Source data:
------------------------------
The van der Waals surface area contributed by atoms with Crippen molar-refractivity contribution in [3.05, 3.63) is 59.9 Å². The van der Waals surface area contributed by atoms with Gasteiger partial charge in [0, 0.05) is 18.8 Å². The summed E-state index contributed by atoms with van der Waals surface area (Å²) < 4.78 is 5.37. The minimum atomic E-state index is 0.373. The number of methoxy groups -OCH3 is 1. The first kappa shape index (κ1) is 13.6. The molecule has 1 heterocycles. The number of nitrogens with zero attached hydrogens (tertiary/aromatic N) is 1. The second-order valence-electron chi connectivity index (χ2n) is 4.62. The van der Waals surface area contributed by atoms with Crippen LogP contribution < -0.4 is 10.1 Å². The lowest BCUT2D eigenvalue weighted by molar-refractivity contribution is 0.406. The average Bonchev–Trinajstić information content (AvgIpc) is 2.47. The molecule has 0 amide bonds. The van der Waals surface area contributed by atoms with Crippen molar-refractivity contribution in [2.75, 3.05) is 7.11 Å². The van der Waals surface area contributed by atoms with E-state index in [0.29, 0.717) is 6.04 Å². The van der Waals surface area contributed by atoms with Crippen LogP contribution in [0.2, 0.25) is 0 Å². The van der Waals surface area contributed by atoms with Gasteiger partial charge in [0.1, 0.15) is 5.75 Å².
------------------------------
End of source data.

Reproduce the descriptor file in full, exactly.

The van der Waals surface area contributed by atoms with Crippen molar-refractivity contribution in [3.05, 3.63) is 59.9 Å². The van der Waals surface area contributed by atoms with Gasteiger partial charge in [0, 0.05) is 18.8 Å². The summed E-state index contributed by atoms with van der Waals surface area (Å²) < 4.78 is 5.37. The minimum atomic E-state index is 0.373. The number of methoxy groups -OCH3 is 1. The first kappa shape index (κ1) is 13.6. The molecule has 1 heterocycles. The number of nitrogens with zero attached hydrogens (tertiary/aromatic N) is 1. The second-order valence-electron chi connectivity index (χ2n) is 4.62. The van der Waals surface area contributed by atoms with Crippen LogP contribution < -0.4 is 10.1 Å². The lowest BCUT2D eigenvalue weighted by molar-refractivity contribution is 0.406. The average Bonchev–Trinajstić information content (AvgIpc) is 2.47. The molecule has 0 amide bonds. The van der Waals surface area contributed by atoms with Crippen molar-refractivity contribution in [2.75, 3.05) is 7.11 Å². The van der Waals surface area contributed by atoms with E-state index in [0.29, 0.717) is 6.04 Å². The van der Waals surface area contributed by atoms with Crippen LogP contribution in [0.2, 0.25) is 0 Å². The van der Waals surface area contributed by atoms with Gasteiger partial charge in [0.1, 0.15) is 5.75 Å².